Expert Systems, Fuzzy Logic and AI

(excerpted and edited from Chapter 1 Introduction to Evolutionary Computing, pp. 1-18. Applied Evolutionary Algorithms in Java by Robert Ghanea-Hercock)

Rule-based AI methods as comparison with soft computing and EA

Expert systems utilise rule-based programming rules to represent heuristics, or rules of thumb, which specify a set of actions to be performed for a given situation. A rule is composed of an if portion and a then> portion. The if portion of a rule is a series of patterns that specify the facts (or data) that cause the rule to be applicable (the precondition). The process of matching facts to patterns is called pattern matching. The expert system tool provides a mechanism, called the inference engine, which automatically matches facts against patterns and determines which rules are applicable. The if portion of a rule ca actually be thought of as the whenever portion of a rule since pattern matching always occurs whenever changes are made to facts. The then portion of a rule is the sets of actions to be executed (the postcondition). Hence the actions of applicable rules are executed when the inference engine is instructed to begin execution. The inference engine selects a rule and then the actions of teh selected rule are executed (which may also affect the list of applicable rules by adding or removing facts).

A useful publicly available rule-based expert system is CLIPS (the C Language Integrated Production System) which was originally developed at NASA. A useful Java-based rule system is the IBM AbleBeans code library, a Java framework, component library, and productivity tool kit for building intelligent agents using machine learning and reasoning (which implements also the agent-based approach of symbolic AI)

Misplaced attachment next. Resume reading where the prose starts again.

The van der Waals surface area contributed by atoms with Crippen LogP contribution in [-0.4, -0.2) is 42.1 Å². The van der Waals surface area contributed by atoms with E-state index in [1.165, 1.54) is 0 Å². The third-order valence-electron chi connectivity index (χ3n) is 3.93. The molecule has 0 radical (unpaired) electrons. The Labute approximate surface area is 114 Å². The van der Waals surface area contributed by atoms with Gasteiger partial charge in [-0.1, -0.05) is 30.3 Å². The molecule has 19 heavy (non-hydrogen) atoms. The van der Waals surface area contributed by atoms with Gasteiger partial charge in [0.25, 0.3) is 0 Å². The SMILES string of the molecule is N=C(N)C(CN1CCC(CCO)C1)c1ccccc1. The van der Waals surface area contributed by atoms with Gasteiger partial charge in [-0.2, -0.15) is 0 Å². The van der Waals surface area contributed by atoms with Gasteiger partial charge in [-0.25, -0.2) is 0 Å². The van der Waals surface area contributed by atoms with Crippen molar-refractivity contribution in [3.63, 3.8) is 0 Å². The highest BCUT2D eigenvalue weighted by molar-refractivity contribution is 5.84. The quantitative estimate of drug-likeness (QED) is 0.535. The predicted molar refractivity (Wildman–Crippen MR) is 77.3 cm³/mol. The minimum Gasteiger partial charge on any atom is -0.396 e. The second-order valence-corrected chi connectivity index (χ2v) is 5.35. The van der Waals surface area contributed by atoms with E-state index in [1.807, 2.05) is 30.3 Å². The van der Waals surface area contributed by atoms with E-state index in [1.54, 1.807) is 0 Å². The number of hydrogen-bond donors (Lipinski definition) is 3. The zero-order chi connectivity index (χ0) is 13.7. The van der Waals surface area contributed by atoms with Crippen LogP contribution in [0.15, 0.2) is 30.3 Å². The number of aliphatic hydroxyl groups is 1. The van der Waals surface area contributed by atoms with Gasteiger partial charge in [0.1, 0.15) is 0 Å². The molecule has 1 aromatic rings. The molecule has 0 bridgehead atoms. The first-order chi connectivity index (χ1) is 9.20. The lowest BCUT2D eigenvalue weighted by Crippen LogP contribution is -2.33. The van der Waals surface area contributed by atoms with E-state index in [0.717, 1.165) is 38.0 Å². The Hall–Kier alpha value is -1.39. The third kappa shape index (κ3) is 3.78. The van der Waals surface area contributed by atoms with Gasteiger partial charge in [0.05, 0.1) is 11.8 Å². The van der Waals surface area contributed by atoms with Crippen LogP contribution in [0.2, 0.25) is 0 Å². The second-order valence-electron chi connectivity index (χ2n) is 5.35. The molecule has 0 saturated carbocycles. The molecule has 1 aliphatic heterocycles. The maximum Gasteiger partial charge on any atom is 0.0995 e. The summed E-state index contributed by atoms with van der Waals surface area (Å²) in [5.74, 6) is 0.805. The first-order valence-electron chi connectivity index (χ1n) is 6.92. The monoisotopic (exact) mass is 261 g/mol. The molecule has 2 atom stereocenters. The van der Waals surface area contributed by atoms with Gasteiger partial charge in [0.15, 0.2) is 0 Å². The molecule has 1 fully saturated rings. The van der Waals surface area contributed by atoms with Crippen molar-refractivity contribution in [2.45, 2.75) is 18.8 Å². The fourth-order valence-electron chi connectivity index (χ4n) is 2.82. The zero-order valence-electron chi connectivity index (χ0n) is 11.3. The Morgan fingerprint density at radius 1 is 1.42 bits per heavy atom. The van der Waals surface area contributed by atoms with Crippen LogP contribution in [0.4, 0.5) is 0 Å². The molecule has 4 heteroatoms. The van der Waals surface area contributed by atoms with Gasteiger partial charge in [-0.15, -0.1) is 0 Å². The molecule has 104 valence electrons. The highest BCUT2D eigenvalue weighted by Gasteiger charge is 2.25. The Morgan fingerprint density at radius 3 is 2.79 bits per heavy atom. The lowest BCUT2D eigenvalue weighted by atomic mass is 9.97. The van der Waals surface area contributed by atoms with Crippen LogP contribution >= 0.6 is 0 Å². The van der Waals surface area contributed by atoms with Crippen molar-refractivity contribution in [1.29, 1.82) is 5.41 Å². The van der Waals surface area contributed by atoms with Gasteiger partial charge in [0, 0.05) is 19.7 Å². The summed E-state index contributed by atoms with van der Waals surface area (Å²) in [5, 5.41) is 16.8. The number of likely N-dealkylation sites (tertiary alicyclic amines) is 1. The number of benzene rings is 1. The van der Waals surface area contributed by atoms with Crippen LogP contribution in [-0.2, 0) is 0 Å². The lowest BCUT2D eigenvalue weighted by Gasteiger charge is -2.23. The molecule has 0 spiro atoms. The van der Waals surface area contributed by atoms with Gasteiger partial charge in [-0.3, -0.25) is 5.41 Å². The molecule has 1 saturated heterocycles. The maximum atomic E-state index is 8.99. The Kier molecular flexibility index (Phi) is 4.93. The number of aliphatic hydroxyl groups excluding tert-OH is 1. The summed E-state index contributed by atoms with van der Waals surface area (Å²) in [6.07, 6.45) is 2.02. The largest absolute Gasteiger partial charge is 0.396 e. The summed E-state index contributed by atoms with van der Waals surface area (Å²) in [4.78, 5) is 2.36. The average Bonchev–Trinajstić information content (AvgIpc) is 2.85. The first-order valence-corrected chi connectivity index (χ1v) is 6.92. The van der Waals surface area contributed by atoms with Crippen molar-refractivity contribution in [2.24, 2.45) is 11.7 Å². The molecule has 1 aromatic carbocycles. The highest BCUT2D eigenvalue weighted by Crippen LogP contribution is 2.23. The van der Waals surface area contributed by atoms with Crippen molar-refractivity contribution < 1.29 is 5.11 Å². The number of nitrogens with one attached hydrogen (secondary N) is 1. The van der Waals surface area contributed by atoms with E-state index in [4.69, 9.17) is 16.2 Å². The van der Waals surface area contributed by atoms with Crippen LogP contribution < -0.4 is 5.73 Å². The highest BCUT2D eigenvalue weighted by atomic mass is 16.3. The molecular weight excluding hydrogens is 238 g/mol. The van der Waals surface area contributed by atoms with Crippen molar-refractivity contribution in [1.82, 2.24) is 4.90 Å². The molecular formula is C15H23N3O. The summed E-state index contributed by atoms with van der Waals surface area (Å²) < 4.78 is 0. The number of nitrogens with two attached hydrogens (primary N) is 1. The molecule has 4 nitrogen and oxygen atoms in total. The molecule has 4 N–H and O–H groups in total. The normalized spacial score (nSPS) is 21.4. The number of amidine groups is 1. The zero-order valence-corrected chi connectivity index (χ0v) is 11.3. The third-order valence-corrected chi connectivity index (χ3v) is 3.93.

Current work in expert systems has now shifted to Case Based Reasoning and agent-based systems, each of which extends and adapts the use of heuristic inferencing. An interesting and profitable application domain example involves online e-commerce systems in which agents and CBR are combined to support intelligent user services. However, the majority of working business and e-commerce systems still rely heavily on simple rule-based inferencing.

NOTE: I think this rule-based approach form the basis of Business Process Modelling platforms.

Fuzzy Logic

It is a highly successful computational intelligence method. It has enjoyed wide popularity in engineering as an advanced control and AI technique; particularly within the Japanese and Asian markets. It is only in the past two decades that it has been recognised in Europe and America as a useful AI system. An intense debate has surrounded this subject. The argument has revolved around whether fuzzy logic is just another form of probabilistic reasoning or whether probability is a subset of fuzziness.

A fuzzy rule system effectively embeds expert knowledge into a set of flexible overlapping rules in order to create an adaptive data processing system. Its prime application area is in advanced control systems such as robotics, industrial plant control, transport speed controllers, and washing machines! Its strength lies in its ability to control a complex system, even if no precise mathematical model of the underlying processes is available. The key issue revolves around designing the required input and output rule sets.

Since a fuzzy system normally contains no learning ability in itself, it is often combined with evolutionary algorithms or neural networks, which act to learn the necessary rule sets from some training data.

The arguments for fuzzy control includes:

– They permit the incorporation of linguistic knowledge into a control architecture.

– It is a model-free system, hence no underlying mathematical model of the control process or plant is required.

– It provides an efficient non-linear control mechanism, which is justified by the universal approximation theorem.

– Ease of implementation

– Simple to design, compared to an equivalent conventional controller for the same system (particularly true for non-linear systems).

– Cheap to develop, with well-established software packages available, and fast to prototype new code if required.

– Possible to implement as a VLSI chip (?), which are now widely available (in contrast to the inherent complexity of hardware neural network systems).


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